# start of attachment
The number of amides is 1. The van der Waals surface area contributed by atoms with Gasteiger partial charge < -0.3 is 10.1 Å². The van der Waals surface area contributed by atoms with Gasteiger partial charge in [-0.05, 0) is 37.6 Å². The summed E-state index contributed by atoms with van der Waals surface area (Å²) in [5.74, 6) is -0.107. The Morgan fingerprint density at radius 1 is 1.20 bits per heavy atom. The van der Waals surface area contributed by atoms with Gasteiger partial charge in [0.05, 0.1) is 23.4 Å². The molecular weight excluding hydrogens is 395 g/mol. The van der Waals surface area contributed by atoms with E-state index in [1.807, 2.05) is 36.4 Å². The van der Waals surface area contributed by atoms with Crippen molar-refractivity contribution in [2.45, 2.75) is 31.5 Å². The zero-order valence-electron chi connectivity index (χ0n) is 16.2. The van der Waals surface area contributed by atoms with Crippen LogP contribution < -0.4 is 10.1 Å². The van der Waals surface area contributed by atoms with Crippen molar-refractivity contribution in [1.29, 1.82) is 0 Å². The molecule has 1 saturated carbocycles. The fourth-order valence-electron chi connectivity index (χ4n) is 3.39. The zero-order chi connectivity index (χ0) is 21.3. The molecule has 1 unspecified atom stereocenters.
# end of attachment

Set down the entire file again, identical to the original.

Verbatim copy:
The number of amides is 1. The van der Waals surface area contributed by atoms with Gasteiger partial charge < -0.3 is 10.1 Å². The van der Waals surface area contributed by atoms with Gasteiger partial charge in [-0.05, 0) is 37.6 Å². The summed E-state index contributed by atoms with van der Waals surface area (Å²) in [5.74, 6) is -0.107. The Morgan fingerprint density at radius 1 is 1.20 bits per heavy atom. The van der Waals surface area contributed by atoms with Gasteiger partial charge in [0.05, 0.1) is 23.4 Å². The molecular weight excluding hydrogens is 395 g/mol. The van der Waals surface area contributed by atoms with E-state index in [1.807, 2.05) is 36.4 Å². The van der Waals surface area contributed by atoms with Crippen molar-refractivity contribution in [2.45, 2.75) is 31.5 Å². The zero-order valence-electron chi connectivity index (χ0n) is 16.2. The van der Waals surface area contributed by atoms with Crippen LogP contribution < -0.4 is 10.1 Å². The van der Waals surface area contributed by atoms with Crippen molar-refractivity contribution in [1.29, 1.82) is 0 Å². The molecule has 1 saturated carbocycles. The fourth-order valence-electron chi connectivity index (χ4n) is 3.39. The zero-order chi connectivity index (χ0) is 21.3. The molecule has 1 unspecified atom stereocenters.